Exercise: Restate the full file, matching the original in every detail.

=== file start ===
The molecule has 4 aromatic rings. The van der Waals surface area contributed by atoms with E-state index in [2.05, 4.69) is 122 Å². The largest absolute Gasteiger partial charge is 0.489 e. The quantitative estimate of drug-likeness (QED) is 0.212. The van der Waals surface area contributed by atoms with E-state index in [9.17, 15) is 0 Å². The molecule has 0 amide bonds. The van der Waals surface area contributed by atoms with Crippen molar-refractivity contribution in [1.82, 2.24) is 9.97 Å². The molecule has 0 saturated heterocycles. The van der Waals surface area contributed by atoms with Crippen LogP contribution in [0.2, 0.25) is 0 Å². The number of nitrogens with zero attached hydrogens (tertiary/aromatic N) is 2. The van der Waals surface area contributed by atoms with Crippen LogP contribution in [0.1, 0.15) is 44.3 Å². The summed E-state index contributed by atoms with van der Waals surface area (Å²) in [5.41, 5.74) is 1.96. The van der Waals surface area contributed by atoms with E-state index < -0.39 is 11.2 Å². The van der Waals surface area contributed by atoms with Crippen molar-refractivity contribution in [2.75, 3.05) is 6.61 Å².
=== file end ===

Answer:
The molecule has 4 aromatic rings. The van der Waals surface area contributed by atoms with E-state index in [2.05, 4.69) is 122 Å². The largest absolute Gasteiger partial charge is 0.489 e. The quantitative estimate of drug-likeness (QED) is 0.212. The van der Waals surface area contributed by atoms with E-state index in [9.17, 15) is 0 Å². The molecule has 0 amide bonds. The van der Waals surface area contributed by atoms with Crippen molar-refractivity contribution in [1.82, 2.24) is 9.97 Å². The molecule has 0 saturated heterocycles. The van der Waals surface area contributed by atoms with Crippen LogP contribution in [0.2, 0.25) is 0 Å². The number of nitrogens with zero attached hydrogens (tertiary/aromatic N) is 2. The van der Waals surface area contributed by atoms with Crippen LogP contribution in [0.1, 0.15) is 44.3 Å². The summed E-state index contributed by atoms with van der Waals surface area (Å²) in [5.41, 5.74) is 1.96. The van der Waals surface area contributed by atoms with E-state index < -0.39 is 11.2 Å². The van der Waals surface area contributed by atoms with Crippen molar-refractivity contribution in [2.75, 3.05) is 6.61 Å².